Apache Kafka is one of the most used pieces of software in modern application development because of its distributed nature, high throughput, and horizontal scalability. Every day more and more organizations are adopting Kafka as the central event bus for their event-driven architecture. As a result, more and more data flows through the cluster, making the connectivity requirements rise in priority for any backlog. For this reason, the Apache Camel community released the first iteration of Kafka Connect connectors for the purpose of easing the burden on development teams.
Continue reading “Extending Kafka connectivity with Apache Camel Kafka connectors”
Change data capture, or CDC, is a well-established software design pattern for a system that monitors and captures the changes in data so that other software can respond to those changes. CDC captures row-level changes to database tables and passes corresponding change events to a data streaming bus. Applications can read these change event streams and access these change events in the order in which they occurred.
Thus, change data capture helps to bridge traditional data stores and new cloud-native event-driven architectures. Meanwhile, Debezium is a set of distributed services that captures row-level changes in databases so that applications can see and respond to those changes. This general availability (GA) release from Red Hat Integration includes the following Debezium connectors for Apache Kafka: MySQL Connector, PostgreSQL Connector, MongoDB Connector, and SQL Server Connector.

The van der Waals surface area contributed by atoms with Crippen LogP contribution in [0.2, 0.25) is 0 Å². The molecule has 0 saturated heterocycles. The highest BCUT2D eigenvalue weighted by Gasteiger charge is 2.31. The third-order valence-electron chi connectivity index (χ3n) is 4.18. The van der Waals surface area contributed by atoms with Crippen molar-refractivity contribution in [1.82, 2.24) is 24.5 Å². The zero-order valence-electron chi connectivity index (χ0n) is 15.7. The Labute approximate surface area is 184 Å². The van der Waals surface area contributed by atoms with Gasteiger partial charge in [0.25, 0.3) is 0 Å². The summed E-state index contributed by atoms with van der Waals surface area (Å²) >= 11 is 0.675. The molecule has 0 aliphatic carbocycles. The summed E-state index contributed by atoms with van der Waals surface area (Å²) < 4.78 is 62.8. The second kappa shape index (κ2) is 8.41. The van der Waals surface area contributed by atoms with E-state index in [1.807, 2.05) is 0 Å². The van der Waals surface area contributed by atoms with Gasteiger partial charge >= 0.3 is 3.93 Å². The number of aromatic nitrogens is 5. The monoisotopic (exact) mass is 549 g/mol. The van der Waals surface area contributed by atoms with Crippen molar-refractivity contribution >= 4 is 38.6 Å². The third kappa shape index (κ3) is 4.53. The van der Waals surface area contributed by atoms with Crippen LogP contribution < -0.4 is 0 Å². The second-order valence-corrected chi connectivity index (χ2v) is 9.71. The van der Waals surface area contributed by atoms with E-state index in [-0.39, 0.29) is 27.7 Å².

Continue reading “Capture database changes with Debezium Apache Kafka connectors”
If you read the first article in this series, then you already set up the example application you’ll need for this article. If you have not set up the population health management application, you should do that before continuing. In this article, we’ll run a few business processes through our event- and business-process-driven application to test it out.
Continue reading Running an event-driven health management business process through end user scenarios: Part 2
In the previous series of articles, Designing an event-driven business process at scale: A health management example (which you need to read to fully understand this one), you designed and implemented an event-driven scalable business process for the population health management use case. Now, you will run this process through a few scenarios. In this way, you will:
Continue reading Running an event-driven health management business process through a few scenarios: Part 1
Recently I wrote about decoupling infrastructure code from microservices. I found that Apache Camel and Debezium provided the middleware I needed for that project, with minimal coding on my end. After my successful experiment, I wondered if it would be possible to orchestrate two or more similarly decoupled microservices into a new service–and could I do it without writing any code at all? I decided to find out.
This article is a quick dive into orchestrating microservices without writing any code. We will use Syndesis (an open source integration platform) as our orchestration platform. Note that the examples assume that you are familiar with Debezium and Kafka.
Continue reading “Low-code microservices orchestration with Syndesis”
In Open Liberty 18.104.22.168, you can now access Kafka-specific properties such as the message key and message headers, rather than just the message payload, as was the case with the basic MicroProfile Reactive Messaging
Message API. Also, you can now set the
SameSite attribute in the session cookie, the LTPA, and JWT cookies as well as in application-defined cookies.
Continue reading How to use the new Kafka Client API for Kafka-specific message properties in Open Liberty 22.214.171.124